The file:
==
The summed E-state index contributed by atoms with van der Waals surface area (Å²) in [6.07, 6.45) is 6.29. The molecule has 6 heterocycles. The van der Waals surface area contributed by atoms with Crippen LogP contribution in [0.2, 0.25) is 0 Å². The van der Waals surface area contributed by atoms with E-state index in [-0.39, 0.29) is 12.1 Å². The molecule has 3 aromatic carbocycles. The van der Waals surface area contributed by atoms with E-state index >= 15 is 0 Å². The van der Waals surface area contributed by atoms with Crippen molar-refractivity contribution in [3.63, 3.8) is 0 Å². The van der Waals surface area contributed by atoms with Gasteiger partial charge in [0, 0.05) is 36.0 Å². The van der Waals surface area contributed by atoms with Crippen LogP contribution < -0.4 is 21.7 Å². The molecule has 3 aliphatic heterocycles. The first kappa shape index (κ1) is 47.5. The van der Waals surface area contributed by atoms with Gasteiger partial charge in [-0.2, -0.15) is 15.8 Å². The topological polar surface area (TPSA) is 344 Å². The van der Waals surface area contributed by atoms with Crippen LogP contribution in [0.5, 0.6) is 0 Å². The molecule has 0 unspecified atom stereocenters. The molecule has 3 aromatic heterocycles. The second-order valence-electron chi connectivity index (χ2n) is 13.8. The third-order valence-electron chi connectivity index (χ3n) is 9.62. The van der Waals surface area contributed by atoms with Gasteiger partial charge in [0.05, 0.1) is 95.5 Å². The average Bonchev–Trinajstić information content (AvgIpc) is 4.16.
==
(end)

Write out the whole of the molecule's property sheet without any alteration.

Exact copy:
The summed E-state index contributed by atoms with van der Waals surface area (Å²) in [6.07, 6.45) is 6.29. The molecule has 6 heterocycles. The van der Waals surface area contributed by atoms with Crippen LogP contribution in [0.2, 0.25) is 0 Å². The van der Waals surface area contributed by atoms with E-state index in [-0.39, 0.29) is 12.1 Å². The molecule has 3 aromatic carbocycles. The van der Waals surface area contributed by atoms with E-state index >= 15 is 0 Å². The van der Waals surface area contributed by atoms with Crippen molar-refractivity contribution in [3.63, 3.8) is 0 Å². The van der Waals surface area contributed by atoms with Gasteiger partial charge in [0, 0.05) is 36.0 Å². The van der Waals surface area contributed by atoms with Crippen LogP contribution < -0.4 is 21.7 Å². The molecule has 3 aliphatic heterocycles. The first kappa shape index (κ1) is 47.5. The van der Waals surface area contributed by atoms with Gasteiger partial charge in [-0.2, -0.15) is 15.8 Å². The topological polar surface area (TPSA) is 344 Å². The van der Waals surface area contributed by atoms with Crippen LogP contribution in [0.5, 0.6) is 0 Å². The molecule has 0 unspecified atom stereocenters. The molecule has 3 aromatic heterocycles. The second-order valence-electron chi connectivity index (χ2n) is 13.8. The third-order valence-electron chi connectivity index (χ3n) is 9.62. The van der Waals surface area contributed by atoms with Gasteiger partial charge in [0.05, 0.1) is 95.5 Å². The average Bonchev–Trinajstić information content (AvgIpc) is 4.16.